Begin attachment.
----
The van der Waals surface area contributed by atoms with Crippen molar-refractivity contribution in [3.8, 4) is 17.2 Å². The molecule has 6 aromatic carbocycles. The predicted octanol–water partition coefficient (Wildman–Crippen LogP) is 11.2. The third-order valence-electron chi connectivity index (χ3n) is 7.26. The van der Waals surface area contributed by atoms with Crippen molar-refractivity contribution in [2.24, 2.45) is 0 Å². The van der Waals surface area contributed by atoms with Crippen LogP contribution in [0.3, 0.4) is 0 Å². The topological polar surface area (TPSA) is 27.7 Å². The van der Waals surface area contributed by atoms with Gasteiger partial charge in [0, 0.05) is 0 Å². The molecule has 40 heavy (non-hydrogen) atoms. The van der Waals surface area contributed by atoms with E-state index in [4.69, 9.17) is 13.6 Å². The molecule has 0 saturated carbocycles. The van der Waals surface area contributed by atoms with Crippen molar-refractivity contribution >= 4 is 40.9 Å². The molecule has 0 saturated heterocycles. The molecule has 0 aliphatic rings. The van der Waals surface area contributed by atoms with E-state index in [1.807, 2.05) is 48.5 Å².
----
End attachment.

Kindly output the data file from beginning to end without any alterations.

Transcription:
The van der Waals surface area contributed by atoms with Crippen molar-refractivity contribution in [3.8, 4) is 17.2 Å². The molecule has 6 aromatic carbocycles. The predicted octanol–water partition coefficient (Wildman–Crippen LogP) is 11.2. The third-order valence-electron chi connectivity index (χ3n) is 7.26. The van der Waals surface area contributed by atoms with Crippen molar-refractivity contribution in [2.24, 2.45) is 0 Å². The van der Waals surface area contributed by atoms with Crippen LogP contribution in [0.3, 0.4) is 0 Å². The topological polar surface area (TPSA) is 27.7 Å². The van der Waals surface area contributed by atoms with Gasteiger partial charge in [0, 0.05) is 0 Å². The molecule has 40 heavy (non-hydrogen) atoms. The van der Waals surface area contributed by atoms with E-state index in [4.69, 9.17) is 13.6 Å². The molecule has 0 saturated carbocycles. The van der Waals surface area contributed by atoms with Crippen molar-refractivity contribution >= 4 is 40.9 Å². The molecule has 0 saturated heterocycles. The molecule has 0 aliphatic rings. The van der Waals surface area contributed by atoms with E-state index in [1.807, 2.05) is 48.5 Å².